When Anthony Ellering moved to Boise last summer, he needed help looking for work.
He found it at the library.
Its not easy being out of work, Ellering said. Having someone willing to take the time to talk to you and empathize is another thing that makes this a good program.
A variety of resources is a mere click away, but that doesnt mean a whole lot if you dont know they are there.
RESERVE YOUR LIBRARIAN
Librarians at Boise Public Library noticed a trend. Patrons questions at the information desk were getting more complicated everything from people trying to download books from the librarys collection to researching family trees.
Lines would start to form at the desk, said librarian Becca Stroebel Kabasa.
Taking a cue from other libraries across the U.S., staffers started the Book a Librarian program.
Since last summer, patrons have been able to sign up for a block of uninterrupted time with a librarian. The service, available at the main branch, is free. Patrons do not need to be Boise residents or library card holders. Librarians will help connect people who have questions to resources on the shelves, online or in the community.
Librarian Jody Vestal, a former high school teacher of English, business and other subjects, has helped several job-seekers through the Book a Librarian program. Clients range from those who are looking for their first jobs Vestal can connect them to a video tutorial on the Department of Labors website to folks so savvy about the search that they have online resume templates set up and switch out information according to the job theyre seeking.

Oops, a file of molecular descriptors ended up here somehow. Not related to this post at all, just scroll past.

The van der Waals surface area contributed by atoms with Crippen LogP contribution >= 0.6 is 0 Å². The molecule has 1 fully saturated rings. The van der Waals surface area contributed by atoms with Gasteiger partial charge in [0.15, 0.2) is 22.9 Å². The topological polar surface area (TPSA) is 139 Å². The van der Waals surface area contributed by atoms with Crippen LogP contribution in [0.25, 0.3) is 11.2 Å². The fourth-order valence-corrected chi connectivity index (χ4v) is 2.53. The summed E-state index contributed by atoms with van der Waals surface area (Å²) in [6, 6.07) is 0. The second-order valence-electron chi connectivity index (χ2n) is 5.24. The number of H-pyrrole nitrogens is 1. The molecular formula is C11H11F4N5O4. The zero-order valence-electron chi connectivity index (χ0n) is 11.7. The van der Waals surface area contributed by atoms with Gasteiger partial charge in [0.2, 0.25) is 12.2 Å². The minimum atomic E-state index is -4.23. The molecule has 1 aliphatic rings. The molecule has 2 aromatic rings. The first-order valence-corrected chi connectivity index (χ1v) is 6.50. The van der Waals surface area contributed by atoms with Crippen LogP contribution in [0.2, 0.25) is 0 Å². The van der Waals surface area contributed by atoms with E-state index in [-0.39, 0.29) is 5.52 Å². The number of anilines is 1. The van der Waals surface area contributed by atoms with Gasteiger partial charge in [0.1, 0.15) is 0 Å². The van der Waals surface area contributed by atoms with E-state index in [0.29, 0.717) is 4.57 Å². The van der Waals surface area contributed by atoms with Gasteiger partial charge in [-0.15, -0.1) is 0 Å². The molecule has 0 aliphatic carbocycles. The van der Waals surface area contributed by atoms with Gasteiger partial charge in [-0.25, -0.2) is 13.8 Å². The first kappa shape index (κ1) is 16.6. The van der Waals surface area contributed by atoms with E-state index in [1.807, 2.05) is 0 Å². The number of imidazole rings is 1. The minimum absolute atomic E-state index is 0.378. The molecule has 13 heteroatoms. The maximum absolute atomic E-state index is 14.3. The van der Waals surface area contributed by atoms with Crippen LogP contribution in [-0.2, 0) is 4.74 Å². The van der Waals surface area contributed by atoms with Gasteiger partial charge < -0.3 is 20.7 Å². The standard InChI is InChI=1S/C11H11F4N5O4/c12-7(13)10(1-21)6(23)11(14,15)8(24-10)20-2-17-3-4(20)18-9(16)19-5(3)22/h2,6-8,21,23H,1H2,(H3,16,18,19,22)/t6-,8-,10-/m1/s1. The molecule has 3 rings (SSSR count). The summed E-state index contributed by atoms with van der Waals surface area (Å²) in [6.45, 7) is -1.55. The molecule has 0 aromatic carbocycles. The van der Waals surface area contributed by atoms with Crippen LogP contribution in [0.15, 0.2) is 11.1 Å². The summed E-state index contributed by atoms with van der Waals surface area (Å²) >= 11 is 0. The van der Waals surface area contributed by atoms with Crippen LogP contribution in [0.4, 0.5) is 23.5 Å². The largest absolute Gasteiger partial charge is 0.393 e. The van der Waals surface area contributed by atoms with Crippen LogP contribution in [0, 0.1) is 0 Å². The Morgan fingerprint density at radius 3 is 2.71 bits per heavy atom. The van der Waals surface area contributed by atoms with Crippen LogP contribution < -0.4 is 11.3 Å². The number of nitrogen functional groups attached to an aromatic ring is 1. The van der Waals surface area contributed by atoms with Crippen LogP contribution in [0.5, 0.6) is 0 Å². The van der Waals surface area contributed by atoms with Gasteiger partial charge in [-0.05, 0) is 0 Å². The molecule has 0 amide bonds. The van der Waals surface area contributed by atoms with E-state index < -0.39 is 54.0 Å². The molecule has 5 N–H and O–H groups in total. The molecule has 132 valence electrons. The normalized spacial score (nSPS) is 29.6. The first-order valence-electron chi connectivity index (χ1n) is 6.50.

Ellering, 28, moved from Seattle in June. He has a degree in anthropology with a focus on archaeology. Work in his field tends to be sporadic, on a project-by-project basis, he said.
He wants to start a family and is looking for a more stable job. He said he either wants to translate the skills he already has hes detail-minded thanks to his scientific training or change fields.
Working with Vestal, Ellering has been investigating the health care and clerical fields. He has found plenty of job postings, not to mention online tutorials for software programs, resume writing, and even personal interview strategies. The personalized help from a professional researcher has been valuable, too, he said.
GETTING THE WORD OUT
If someone leaves here and tells two friends, we can help people learn what good, solid research can do for their lives, said Stroebel Kabasa.
Book a Librarian welcomes all questions, including technical issues (such as setting up an email account or a mail merge) and inquiries from students working on research projects.
One student was researching changes in the grocery business. Book a Librarian connected her with all things Piggly Wiggly the Southern chain that bills itself as Americas first true self-service grocery including the Memphis museum with a full-scale replica of the first Piggly Wiggly, which opened in 1916.
Another student was researching the creation of Sesame Street. Book a Librarian staffers showed her to the librarys extensive bound periodical collection.
The library subscribes to more than 1,000 magazines, and it keeps decades of back issues easily accessible on the shelves, including National Geographic, Life, Time, and Harpers Magazine that date to 1850.
The student researching Sesame Street was able to read primary source articles written in the late 1960s about the programs early days.
DO LIKE LIBRARIANS DO
The service helps people become better researchers by seeing how a librarian starts an inquiry, said Stroebel Kabasa.
One example: Librarians might have a no-nonsense reputation, but a humorous acronym CRAP guides their approach to information.
C asks whether information is current. R asks whether its relevant to the topic. A is for accuracy and authority. P, for purpose, is especially key in an era when anyone can post information online with any kind of agenda.
You need to learn to ask if someone is trying to sell you something or a certain viewpoint, said Stroebel Kabasa.
There are some limits to the information Book a Librarian can dispense. Librarians cant give legal advice or medical advice, and they are not counselors.
But whatever the need, said Stroebel Kabasa, we probably have a book about that.
Anna Webb: 377-6431